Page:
Growth of institutional pension fund assets in the 11 major markets measured in local currencies reached around 17% in 2005 and assets now total $16.4trn (€12.8trn). However, despite this significant growth, up from around 7% in 2004, pension fund liabilities also increased by approximately 9% on average in local currency terms, leading to an improvement in national funding positions of around 8%.
While this is a positive development compared with falls of around 30% between 1999 and 2002, the estimated asset/liability position globally is still about 20% weaker than in January 2000 despite three consecutive years of balance sheet strengthening.
The growth of pension fund assets has been rapid and according to our research total pensions fund assets in all the main markets, apart from the US and Japan, have doubled in size during the past 10 years. Certain countries have grown their assets more rapidly than others and the 10-year growth figure in Australia, a market that is dominated by defined contribuition (DC) assets, has reached 268%. Ireland has also seen remarkable growth in the past 10 years, which was helped along in 2001 with the establishment of its National Pensions Reserve Fund.
During the past few years the proportion of equity assets (both defined benefit (DB) and DC) have increased strongly in response to rising equity markets. Although this trend continues there has been increasing interest in bonds and alternative assets and bonds and the proportion of pension funds now invested in global equities has dropped to 58%, with bond assets accounting for 28%.
Going forward, this trend is expected to continue as the proportion of the population moving into retirement increases and DB funds mature as a result. It is also anticipated that there will be a continued growth in the allocation to alternative assets such as property and private equity as investors seek to diversify out of equities into a wider range of alternatives.
Another development of note is the growth of DC assets globally. The share of DC assets is now around 25% of total pension assets and has been increasing at a rate of close to 1% a year. It has been interesting to watch this growth in various countries, particularly Australia where strong government support in various forms, including legislation for mandatory contributions, has helped improve pension provision for their citizens.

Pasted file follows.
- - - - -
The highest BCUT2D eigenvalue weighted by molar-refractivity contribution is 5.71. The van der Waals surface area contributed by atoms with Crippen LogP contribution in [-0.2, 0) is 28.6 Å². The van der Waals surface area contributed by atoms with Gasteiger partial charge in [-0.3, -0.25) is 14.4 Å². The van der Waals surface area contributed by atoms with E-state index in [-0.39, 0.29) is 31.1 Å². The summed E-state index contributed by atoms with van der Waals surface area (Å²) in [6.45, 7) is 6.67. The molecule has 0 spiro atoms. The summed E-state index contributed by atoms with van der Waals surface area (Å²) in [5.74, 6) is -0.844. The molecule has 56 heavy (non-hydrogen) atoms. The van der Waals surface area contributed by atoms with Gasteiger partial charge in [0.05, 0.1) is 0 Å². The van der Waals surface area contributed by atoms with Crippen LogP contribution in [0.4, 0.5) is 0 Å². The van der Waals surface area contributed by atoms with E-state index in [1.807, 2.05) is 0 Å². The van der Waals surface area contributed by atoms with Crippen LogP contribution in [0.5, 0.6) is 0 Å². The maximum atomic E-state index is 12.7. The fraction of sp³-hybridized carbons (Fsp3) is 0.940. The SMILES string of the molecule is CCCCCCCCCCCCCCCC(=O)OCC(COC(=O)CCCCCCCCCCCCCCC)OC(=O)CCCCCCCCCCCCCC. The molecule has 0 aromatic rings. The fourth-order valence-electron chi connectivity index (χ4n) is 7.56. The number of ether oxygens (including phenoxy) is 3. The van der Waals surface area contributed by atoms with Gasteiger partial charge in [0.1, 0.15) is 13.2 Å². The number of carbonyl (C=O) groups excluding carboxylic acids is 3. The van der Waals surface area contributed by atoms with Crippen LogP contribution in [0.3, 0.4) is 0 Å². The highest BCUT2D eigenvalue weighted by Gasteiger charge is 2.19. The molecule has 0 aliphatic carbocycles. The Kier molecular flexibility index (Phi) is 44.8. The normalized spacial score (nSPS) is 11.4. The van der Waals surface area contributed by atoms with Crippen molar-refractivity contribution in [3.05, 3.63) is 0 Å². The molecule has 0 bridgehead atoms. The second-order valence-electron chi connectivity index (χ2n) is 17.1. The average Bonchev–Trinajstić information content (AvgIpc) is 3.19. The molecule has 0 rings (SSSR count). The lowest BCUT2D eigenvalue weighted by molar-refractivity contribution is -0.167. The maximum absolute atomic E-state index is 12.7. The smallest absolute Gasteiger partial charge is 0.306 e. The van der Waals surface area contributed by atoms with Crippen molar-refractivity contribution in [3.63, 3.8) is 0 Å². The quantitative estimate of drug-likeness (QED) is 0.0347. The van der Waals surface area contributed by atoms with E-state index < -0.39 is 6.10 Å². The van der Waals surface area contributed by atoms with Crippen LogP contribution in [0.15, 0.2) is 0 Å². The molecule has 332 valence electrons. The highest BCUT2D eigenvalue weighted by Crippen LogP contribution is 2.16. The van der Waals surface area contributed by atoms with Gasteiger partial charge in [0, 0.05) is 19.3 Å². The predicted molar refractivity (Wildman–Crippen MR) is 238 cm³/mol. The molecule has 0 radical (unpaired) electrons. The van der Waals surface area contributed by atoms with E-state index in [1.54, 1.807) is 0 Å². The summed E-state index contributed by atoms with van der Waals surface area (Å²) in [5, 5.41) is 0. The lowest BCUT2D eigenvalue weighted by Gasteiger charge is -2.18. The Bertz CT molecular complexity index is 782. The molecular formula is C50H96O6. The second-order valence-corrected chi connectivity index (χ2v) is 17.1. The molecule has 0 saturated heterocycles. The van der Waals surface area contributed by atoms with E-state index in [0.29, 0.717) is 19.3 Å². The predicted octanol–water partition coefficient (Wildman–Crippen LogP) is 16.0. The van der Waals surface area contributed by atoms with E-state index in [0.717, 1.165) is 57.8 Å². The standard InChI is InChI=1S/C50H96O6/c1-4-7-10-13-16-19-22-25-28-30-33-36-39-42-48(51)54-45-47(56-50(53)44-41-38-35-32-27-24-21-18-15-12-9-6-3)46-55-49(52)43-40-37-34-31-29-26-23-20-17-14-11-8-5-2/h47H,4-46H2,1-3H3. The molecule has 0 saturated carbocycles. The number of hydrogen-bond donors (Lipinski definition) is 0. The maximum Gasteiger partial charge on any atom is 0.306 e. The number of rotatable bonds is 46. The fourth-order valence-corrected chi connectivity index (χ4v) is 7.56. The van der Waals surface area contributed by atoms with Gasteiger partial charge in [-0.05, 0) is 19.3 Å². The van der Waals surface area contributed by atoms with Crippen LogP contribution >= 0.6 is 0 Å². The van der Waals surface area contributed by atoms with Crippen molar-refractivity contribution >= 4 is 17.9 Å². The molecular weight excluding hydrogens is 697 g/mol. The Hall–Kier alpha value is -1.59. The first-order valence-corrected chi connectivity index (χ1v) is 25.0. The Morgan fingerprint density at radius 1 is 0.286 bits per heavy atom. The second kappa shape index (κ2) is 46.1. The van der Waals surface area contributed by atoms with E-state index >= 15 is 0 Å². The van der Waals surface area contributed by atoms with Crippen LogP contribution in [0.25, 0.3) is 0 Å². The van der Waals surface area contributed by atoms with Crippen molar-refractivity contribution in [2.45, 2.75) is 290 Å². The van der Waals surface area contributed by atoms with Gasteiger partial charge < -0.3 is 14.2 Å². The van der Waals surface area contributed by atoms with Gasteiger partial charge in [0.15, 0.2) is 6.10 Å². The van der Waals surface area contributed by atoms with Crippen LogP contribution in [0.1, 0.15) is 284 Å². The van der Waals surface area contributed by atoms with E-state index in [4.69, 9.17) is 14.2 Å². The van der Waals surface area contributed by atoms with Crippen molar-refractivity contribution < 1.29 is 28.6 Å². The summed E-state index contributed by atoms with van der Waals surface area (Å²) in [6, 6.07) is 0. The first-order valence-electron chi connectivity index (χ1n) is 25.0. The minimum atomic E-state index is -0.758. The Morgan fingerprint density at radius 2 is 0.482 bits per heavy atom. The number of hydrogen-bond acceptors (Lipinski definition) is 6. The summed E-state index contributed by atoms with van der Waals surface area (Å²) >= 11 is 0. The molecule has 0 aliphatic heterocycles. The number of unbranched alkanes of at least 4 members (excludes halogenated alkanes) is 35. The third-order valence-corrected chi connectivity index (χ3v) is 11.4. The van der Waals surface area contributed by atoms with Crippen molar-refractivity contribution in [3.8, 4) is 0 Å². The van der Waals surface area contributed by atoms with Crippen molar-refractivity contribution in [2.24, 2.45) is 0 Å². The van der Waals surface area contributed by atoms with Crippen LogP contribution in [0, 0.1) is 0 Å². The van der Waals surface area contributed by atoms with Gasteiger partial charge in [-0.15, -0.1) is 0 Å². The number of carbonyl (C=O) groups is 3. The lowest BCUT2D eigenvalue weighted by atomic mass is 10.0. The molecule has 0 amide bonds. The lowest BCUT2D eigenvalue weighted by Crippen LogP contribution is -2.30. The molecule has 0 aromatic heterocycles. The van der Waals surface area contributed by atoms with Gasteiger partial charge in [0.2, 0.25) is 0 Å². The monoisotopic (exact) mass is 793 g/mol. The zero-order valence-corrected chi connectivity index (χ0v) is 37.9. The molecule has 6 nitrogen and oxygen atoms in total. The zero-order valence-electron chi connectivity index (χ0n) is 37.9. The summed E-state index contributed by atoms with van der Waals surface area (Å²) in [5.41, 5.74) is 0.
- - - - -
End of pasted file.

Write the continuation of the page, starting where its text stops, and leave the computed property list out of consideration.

Other countries can learn valuable DC lessons from these examples, such as the importance of member education and the management of cost and choice in provider-led marketplaces.
The growth of assets has helped the gradual strengthening of local pension fund balance sheets, with Japan experiencing the largest improvement in its asset/liability ratio, followed closely by Australia (although DB assets are now relatively small in this market). As a result of this strengthening, Japan is now ahead of its relative 1998 funding position, along with only Canada and Australia.
However, despite these improvements liabilities have remained stubbornly high. While assets have clawed back some lost ground in the last three years, liabilities are likely to continue to increase because of mortality improvement. As a result, the global balance sheet is likely to remain in a delicate state for the foreseeable future, a situation that will not be helped by their inherent volatility caused by the still high allocations to equities.
This ‘risky’ state of the global pension balance sheet was illustrated in the first quarter of this year. Large falls in bond yields during January more than reversed in February and March. The average funding level finished higher overall but the swings in these levels were considerable.
This type of experience brings into sharp focus the effect of closer measurement of pension liabilities as well as the need for prudent management of risk, if workplace pensions are to survive in their current form.
While the evidence indicates some improvement within the balance sheet position of many countries, the news on pensions is unlikely to improve substantially in the medium term. Liabilities are likely to increase in value in response to the continued improvement of mortality amongst many retirees, in addition to the more stringent valuation methods being imposed upon many funds around the globe.
The pensions funding conundrum is likely to be less reliant on asset class movements going forward and will depend to a greater extent on increasing company contributions. Given these trends, decision-makers within companies are concluding that they do not want to bear the cost of babyboomers’ retirements on their balance sheets, and so defined benefit schemes around the world will continue to close.
Liabilities can be measured on a number of different bases. In our analysis we have used long government bond discount rates to make global comparisons easier. These figures will not coincide with measures used in accounting where AA bonds are generally used, or the measures used for funding purposes where rates usually take some account of the expected returns from equities.
Roger Urwin is the global head of investment consulting at Watson Wyatt